Prometheus 2015 Symphony for Orchestra, Light and Video installation at the Muttertagkonzert “Sound and Colour” 14 x 5 m (46 x 16 ft) Graf-Zeppelin-Haus, Friedrichshafen, Germany; 2015
Live Video Composition
Symphonisches Jugendblasorchester Friedrichshafen
Daniel Dominguez Teruel
For Philippe Wozniak’s version of Prometheus 2015, I developed a series of short videos from the landscape, and urban settings. I am onstage with the orchestra using VJ software Resolume Arena with an AKAI controller to coordinate moving photographs, layered imagery and moving light to correspond with the music. The colors shift in speed, intensity and transparency to the movements: Will of the Spirit, Humanity, Dreams, Damnation, and Freeing of Prometheus.
Composer Philippe Wozniak on this work:
“Every sound that surrounds us, every note, which is played is oscillation. Each color and structure that we see is also a vibration. They all obey similar laws. Where do the combination of these oscillations of color, structure and music lead us?
This question that composer Alexander Scriabin asked in the early twentieth century are revisited by these artists today. Based on Scriabin’s orchestral work “Promethee” (Le Poeme du feu; op. 60) and the myth of Prometheus, Philippe Wozniak collaborates with musicians and visual artists to create a contemporary sound, music and moving light installation.”
I saw the Art or Sound exhibition at the Fondazione Prada in Venice in 2014 which showed the original color keyboard by Scriabin. The catalog had this to say about the symphony Prometheus: the Poem of Fire:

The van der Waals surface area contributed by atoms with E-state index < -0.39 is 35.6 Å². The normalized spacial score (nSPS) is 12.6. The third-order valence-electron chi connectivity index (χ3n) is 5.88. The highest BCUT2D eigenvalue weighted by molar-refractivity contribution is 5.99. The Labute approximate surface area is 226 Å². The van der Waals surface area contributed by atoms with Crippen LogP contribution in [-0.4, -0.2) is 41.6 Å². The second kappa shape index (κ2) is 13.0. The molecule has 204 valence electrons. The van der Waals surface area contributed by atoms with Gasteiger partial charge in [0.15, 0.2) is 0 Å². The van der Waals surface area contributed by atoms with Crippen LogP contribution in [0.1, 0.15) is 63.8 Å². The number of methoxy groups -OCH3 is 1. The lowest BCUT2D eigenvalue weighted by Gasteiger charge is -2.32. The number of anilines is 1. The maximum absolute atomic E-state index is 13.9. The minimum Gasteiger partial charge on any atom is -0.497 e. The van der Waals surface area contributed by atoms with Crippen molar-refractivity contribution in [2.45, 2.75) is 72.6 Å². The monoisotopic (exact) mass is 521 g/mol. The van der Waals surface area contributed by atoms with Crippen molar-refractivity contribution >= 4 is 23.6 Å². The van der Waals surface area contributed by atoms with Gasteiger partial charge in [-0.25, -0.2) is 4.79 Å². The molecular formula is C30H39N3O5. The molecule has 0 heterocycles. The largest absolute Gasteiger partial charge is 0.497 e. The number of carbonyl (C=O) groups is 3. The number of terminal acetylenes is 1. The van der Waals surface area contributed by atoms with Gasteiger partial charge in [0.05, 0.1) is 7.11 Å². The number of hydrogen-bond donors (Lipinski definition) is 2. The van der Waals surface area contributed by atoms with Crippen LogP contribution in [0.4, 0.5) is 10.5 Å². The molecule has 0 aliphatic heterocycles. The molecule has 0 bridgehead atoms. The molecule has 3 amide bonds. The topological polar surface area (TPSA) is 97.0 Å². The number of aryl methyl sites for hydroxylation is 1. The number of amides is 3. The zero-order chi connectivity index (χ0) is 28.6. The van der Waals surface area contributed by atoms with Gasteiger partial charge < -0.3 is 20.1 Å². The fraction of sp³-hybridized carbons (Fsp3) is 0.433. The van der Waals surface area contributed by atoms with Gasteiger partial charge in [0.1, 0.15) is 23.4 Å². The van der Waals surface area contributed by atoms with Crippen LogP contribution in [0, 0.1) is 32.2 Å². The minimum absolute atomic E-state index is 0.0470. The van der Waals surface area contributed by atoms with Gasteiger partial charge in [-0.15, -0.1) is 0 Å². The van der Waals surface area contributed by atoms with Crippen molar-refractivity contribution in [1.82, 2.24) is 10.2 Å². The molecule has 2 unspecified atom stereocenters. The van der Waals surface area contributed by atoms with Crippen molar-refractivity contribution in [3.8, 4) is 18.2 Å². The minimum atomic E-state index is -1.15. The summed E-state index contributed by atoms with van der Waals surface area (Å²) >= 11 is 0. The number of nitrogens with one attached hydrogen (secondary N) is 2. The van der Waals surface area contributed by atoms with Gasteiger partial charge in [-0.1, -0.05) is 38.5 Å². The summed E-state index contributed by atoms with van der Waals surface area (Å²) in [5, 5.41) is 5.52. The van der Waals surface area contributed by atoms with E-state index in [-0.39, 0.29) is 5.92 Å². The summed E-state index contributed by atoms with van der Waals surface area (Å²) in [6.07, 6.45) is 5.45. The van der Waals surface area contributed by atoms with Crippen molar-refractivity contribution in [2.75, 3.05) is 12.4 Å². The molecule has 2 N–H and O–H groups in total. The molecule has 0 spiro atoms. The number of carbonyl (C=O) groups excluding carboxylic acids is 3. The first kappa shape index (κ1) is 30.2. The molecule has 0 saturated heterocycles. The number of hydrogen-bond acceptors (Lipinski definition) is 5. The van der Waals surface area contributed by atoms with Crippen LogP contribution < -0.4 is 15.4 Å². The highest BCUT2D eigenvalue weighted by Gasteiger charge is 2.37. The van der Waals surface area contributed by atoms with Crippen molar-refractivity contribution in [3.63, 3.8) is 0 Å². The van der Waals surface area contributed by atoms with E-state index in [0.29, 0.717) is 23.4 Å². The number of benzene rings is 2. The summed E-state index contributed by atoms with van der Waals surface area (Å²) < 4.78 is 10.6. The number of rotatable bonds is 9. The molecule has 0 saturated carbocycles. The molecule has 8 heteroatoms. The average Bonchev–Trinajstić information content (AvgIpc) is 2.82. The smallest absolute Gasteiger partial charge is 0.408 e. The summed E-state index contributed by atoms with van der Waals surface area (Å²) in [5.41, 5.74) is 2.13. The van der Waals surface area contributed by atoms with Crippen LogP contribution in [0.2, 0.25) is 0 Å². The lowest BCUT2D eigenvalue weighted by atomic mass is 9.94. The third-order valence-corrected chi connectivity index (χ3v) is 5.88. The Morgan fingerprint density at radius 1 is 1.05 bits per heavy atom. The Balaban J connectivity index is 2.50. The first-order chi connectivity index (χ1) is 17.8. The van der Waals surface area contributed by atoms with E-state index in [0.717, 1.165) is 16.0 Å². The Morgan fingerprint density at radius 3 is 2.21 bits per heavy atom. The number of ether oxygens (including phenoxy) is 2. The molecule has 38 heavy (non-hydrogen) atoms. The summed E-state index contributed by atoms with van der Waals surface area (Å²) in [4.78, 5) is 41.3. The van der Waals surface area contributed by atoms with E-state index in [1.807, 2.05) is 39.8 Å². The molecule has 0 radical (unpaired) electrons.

“The symphony “Prometheus: the Poem of Fire (1910) by Russian pianist and composer Alexander Scriabin (Moscow, 1872-1915) was the first composition in history to include notation for lights, interlacing color with sound to create multi-sensorial harmony.
Scriabin envisaged the use of a color keyboard to transpose the “Luce” part of his score into colored light projections for his symphony, associating the 12 tones of the chromatic scale with 12 colors that changed in conjunction with the basic tones of the harmonies.
A specially designed multi-color light projector with colored light bulbs was made from the model by physicist Alexander Moser for the first performance of Prometheus, which was given in Moscow on March 15th, 1911, but the machine that was supposed to perform the lighting part did not operate. The first public presentation of Scriabin’s symphony accompanied by colored lighting happened a year later at the Carnegie Hall in NY. The color portion of the score was played with a color-projection instrument, later named the Chromola, made by Preston S. Miller, a specialist in lighting.” From the Catalogue for “Art or Sound” exhibition at the Fondazione Prada in Venice in 2014.
This work is supported by Netzwerk Neue Musik , Baden-Würtemburg Stiftung, Kulturbüro Friedrichshafen and Sparkasse Bodensee.